The Forests of New York City - Prospect Park
Brooklyn is the least-forested borough in New York City. The bulk of the existing forest, totaling about 100 acres, lies within Prospect Park. When Frederick Law Olmsted (1822-1903) and Calvert Vaux (1824-95) designed Prospect Park (1865-95), they incorporated two areas of existing forest into the plan. One area, the Midwood, was left largely untouched. Situated below the terminal moraine (a ridge of boulders, gravel, and sand that marks the end of a glacier’s advance) the Midwood is dominated by tulip trees (Liriodendron tulipifera). The other area, the Ravine, is on the moraine and is a series of small hills and kettles (ponds formed by submerged chunks of glacier during the last ice age) with a small stream entrenched in a steep valley. Olmsted and Vaux planted evergreen trees in an attempt to mimic an Adirondack landscape, but over time most of the evergreens died. Native oaks, such as the pin oak (Quercus palustris), as well as non-native Norway maples (Acer platanoides) and sycamore maples (A. pseudoplatanus), have filled in the gaps. The fertile, moist, and well-drained soils of this area make for what is called a “rich forest.”
While there might not be much forest in Brooklyn, 15,000 years ago there was no forest in New York City at all. Glacial activity dominated and vegetation was scarce until the global climate warmed and forced the glacier to retreat. Grasses and mosses grew in its place and their root systems held the sand firm. Successive generations of dead plant material provided organic matter and nutrients to the developing soil, and soil accumulation, combined with continued warming trends, enabled trees to grow. Thick forests began to prevail about 8,000 years ago and, as the vegetation grew and the warming continued, droves of animals began to move from the south into these new ice-free areas.
The forests in Prospect Park are like any other in that they are ecosystems, which are self-sustaining units defined by a complex exchange of energy between plants and animals. The source of energy is the sun, and a forest’s first interaction with the sun is at the canopy layer, the dense, leafy roof of the trees. The trees absorb almost all of the sun’s light – sometimes only one percent filters through to the ground. Consequently, other forest plants have to adapt their structure, leaf emergence, and growth behaviors to get the nourishment they need from such a scarce resource. These smaller plants are divided into understory, shrub, and ground layers.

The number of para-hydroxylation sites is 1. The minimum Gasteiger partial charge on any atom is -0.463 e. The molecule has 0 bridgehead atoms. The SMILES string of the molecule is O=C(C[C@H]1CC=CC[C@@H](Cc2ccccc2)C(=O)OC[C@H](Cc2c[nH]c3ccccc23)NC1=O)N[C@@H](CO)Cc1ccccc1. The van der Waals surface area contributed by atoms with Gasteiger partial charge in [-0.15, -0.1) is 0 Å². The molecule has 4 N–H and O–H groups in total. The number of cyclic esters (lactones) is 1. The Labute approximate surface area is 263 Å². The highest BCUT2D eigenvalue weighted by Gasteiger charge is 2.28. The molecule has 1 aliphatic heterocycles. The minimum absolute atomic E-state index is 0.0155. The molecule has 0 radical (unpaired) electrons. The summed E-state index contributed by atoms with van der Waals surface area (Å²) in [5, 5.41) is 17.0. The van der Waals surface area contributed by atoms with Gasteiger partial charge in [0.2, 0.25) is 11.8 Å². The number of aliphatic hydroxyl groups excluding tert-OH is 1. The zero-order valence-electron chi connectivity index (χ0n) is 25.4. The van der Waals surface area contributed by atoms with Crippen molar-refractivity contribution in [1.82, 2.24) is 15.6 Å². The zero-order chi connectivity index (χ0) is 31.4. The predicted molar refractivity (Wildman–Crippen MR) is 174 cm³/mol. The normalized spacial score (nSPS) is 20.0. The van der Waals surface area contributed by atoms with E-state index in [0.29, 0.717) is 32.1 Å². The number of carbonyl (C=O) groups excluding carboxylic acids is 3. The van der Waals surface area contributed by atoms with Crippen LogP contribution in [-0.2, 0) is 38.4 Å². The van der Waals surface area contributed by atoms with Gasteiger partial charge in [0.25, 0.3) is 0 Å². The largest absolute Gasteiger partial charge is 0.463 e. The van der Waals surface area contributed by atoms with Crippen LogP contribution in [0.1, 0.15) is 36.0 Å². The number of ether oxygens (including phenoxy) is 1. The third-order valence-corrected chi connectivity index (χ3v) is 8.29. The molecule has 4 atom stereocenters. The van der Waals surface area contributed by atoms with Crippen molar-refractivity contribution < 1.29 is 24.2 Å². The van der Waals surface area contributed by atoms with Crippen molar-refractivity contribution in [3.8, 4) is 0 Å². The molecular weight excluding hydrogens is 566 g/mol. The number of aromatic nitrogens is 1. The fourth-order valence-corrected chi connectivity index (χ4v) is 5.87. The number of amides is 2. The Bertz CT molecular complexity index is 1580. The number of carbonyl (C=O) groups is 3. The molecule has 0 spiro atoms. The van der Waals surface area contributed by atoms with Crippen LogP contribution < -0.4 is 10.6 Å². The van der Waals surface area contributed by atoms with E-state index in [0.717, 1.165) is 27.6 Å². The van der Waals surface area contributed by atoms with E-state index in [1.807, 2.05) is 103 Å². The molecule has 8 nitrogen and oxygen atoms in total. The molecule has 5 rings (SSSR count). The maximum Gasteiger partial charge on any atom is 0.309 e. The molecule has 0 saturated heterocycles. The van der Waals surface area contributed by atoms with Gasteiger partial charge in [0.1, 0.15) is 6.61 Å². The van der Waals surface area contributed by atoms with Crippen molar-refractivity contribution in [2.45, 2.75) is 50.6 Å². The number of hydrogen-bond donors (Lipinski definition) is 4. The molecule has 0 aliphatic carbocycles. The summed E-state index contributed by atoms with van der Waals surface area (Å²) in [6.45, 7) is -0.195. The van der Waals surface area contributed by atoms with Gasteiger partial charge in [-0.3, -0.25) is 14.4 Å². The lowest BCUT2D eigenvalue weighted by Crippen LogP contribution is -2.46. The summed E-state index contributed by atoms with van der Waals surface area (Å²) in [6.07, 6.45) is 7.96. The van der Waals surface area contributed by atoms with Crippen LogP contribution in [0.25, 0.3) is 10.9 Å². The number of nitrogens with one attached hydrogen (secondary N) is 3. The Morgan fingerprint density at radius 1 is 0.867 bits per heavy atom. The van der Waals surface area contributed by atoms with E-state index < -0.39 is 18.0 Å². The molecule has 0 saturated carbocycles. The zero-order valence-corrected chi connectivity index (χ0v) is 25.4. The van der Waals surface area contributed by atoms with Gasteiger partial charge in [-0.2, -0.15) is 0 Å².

The ground layer is composed of the lowest growing plants, the wildflowers and ferns. These are the first plants to emerge in spring and many of them are therefore the first to die back. Ground layer plants vary in height from the Canada mayflower (Maianthemum canadense), which carpets the ground, to Joe Pye weed (Eupatorium fistulosum), which can rise to heights of six feet.
As ground layer plants unfurl their leaves, shrub level plant buds burgeon. This layer is made up of woodland shrubs, most of which flower first and then leaf out. Shrubs range in height from the knee-high lowbush blueberry (Vaccinium angustifloium) to the spicebush (Lindera benzoin), which reaches up to ten feet or more into the understory.
The understory is made of small trees such as sassafras (Sassafras albidum) and dogwood (Cornus florida), which flower and leaf out about the same time as shrubs. Trees in the canopy layer generally flower first, often as early as shrub layer species, but their leaves open last. The variety of flora in a forest provides excellent habitat and food sources for animals of all kinds. This self-perpetuating environment, though, can be detrimentally affected by urban factors, such as habitat loss, invasive plant and animal species, pollution and nutrient enrichment, poor awareness, and misuse or abuse of land. For that reason, Parks is actively involved in the management of the city’s forests.
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